Despite new interpretive exhibits installed last fall and a recent recommendation from a Department of the Interior committee to designate it a National Historic Landmark, Hanford’s B Reactor remained scheduled to be partially demolished, sealed and capped with a metal roof. In DOE’s jargon, it was slated to be “cocooned.”
That changed Wednesday, March 12, 2008 when the Department of Energy announced that the reactor would be taken off their list of facilities to be “cocooned.” The facility will be preserved until a final decision is made about its future. Among other things, the Department is awaiting the National Park Service’s (NPS’s) study on whether to recommend a Manhattan Project National Historic Park Site for the major Manhattan Project sites. Latest indications are that the NPS will hold public meetings next fall on possible options.
As the first large-scale plutonium production reactor in the world, the B Reactor produced the fissile material for the Trinity test device, the Fat Man bomb detonated over Nagasaki, and a portion of the United States’ Cold War arsenal. Its fate has been unclear, however, since it was decommissioned in 1968. With the end of the Cold War, efforts to clean up Hanford accelerated and it appeared that the historic B Reactor would join other reactors in being “cocooned.”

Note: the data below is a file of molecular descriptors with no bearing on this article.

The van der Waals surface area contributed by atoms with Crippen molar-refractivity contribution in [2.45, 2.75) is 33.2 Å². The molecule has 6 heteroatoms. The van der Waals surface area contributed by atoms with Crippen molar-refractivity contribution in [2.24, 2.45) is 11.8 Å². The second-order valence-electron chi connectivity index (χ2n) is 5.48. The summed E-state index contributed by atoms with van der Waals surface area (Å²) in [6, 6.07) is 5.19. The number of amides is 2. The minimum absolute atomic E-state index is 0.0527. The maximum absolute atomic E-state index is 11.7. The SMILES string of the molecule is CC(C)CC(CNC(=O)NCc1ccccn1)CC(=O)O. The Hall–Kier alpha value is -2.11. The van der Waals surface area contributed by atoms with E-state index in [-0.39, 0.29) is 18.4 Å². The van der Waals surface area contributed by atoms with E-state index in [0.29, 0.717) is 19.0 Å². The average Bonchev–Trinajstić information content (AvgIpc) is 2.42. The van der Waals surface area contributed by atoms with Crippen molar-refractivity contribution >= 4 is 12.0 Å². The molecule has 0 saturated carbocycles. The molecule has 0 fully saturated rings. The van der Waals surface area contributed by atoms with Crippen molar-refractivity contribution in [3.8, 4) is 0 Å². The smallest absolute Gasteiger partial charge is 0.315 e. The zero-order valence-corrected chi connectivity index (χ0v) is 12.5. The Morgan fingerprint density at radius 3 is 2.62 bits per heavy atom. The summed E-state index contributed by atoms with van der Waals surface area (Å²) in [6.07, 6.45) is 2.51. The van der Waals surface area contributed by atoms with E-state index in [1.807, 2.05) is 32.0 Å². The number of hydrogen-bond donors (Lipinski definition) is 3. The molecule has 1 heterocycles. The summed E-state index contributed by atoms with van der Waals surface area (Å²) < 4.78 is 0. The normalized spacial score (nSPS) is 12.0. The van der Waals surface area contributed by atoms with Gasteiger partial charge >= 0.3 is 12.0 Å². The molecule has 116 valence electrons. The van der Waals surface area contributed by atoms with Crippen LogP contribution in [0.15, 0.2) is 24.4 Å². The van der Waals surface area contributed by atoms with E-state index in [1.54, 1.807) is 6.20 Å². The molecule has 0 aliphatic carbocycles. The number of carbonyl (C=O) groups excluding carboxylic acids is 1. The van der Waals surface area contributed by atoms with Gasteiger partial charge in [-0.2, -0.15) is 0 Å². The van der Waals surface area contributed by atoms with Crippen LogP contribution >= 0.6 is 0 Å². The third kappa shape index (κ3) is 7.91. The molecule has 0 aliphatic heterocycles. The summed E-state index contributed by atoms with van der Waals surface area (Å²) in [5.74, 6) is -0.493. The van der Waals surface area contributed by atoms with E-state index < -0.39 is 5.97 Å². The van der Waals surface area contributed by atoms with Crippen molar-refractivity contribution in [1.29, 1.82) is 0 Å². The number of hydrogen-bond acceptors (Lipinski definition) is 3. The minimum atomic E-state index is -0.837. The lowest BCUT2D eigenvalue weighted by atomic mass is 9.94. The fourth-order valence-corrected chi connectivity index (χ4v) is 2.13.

Friends of the B reactor worked tirelessly to prevent it from meeting a similar fate. Groups such as the B Reactor Museum Association, the Hanford Communities, the REACH Museum and the Atomic Heritage Foundation lobbied both local and national leaders to preserve the building with a goal of someday opening it to the public. In December of 2007, these forces won a major victory when a Department of Interior committee voted unanimously to recommend National Historic Landmark status for the reactor.
On Wednesday, March 12, 2008 the Department of Energy agreed to move forward with their part of such a plan and removed it from their list of Hanford properties to be dismantled. Assistant Secretary of Energy Jim Rispoli released a statement saying, "The B Reactor stands as a tribute to the ingenuity and dedication of the men and women who pioneered a nuclear technology in the hope that our nation's security would be preserved for future generations. The steps we are taking will ensure we give this remarkable facility every chance to be permanently preserved for the public to see."
This is certainly wonderful news for those wishing to see the B Reactor and other properties from the Manhattan Project preserved for future generations.